• The Brown Act provides that the legislative body may go into closed session to discuss threats to public safety/security, including a threat to the public's right to access public facilities or public services. However, the intent of this exception appears to focus on allowing law enforcement officials or security consultants to advise during closed session and should be used with caution.
Local and State Agency Governing Bodies May Receive COVID-19 Updates Without Violating Open Meeting Laws:

On March 21, 2020, the Governor issued an Executive Order to allow all, or more than a quorum, of a legislative body (local and state), to listen in and ask questions for COVID-19 updates from federal, state or local officials. This limited exception from the open meeting laws does not authorize discussions, serial or otherwise, among members constituting a majority without complying with open meeting law requirements.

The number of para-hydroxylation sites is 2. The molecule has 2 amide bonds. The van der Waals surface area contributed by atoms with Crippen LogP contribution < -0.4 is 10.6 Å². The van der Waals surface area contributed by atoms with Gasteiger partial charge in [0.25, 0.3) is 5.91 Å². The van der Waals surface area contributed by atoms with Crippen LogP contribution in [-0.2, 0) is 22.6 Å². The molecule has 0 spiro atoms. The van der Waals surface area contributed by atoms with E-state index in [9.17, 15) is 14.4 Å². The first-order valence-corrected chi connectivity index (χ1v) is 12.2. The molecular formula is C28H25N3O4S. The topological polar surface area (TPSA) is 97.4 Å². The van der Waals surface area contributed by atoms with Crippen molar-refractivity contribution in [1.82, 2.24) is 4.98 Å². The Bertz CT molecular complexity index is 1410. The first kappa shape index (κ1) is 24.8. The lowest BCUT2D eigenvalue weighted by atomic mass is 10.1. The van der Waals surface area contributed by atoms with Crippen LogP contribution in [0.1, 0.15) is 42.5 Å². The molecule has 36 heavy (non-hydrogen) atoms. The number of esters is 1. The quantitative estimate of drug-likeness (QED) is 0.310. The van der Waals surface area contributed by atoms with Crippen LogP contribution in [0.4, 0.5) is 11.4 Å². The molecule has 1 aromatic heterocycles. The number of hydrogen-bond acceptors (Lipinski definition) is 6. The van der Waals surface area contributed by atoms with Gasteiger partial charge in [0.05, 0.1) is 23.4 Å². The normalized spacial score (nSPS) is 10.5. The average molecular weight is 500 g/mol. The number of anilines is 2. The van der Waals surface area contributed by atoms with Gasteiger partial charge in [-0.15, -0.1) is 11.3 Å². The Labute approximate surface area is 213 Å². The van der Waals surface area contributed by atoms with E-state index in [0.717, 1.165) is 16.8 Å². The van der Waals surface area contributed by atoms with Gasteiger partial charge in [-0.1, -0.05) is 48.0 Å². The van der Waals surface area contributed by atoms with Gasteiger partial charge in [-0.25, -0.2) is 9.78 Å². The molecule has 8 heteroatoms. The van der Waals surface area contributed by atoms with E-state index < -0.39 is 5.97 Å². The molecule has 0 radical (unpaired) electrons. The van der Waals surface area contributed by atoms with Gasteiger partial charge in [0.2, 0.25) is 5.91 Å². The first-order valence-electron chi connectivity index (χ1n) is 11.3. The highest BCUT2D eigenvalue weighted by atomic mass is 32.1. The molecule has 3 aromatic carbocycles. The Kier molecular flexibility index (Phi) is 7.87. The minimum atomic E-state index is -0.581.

For more information on issues arising from COVID-19, please contact one of our eight offices located statewide. You can also subscribe to our podcast, follow us on Facebook, Twitter and LinkedIn or download our mobile app.
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As the information contained herein is necessarily general, its application to a particular set of facts and circumstances may vary. For this reason, this News Brief does not constitute legal advice. We recommend that you consult with your counsel prior to acting on the information contained herein.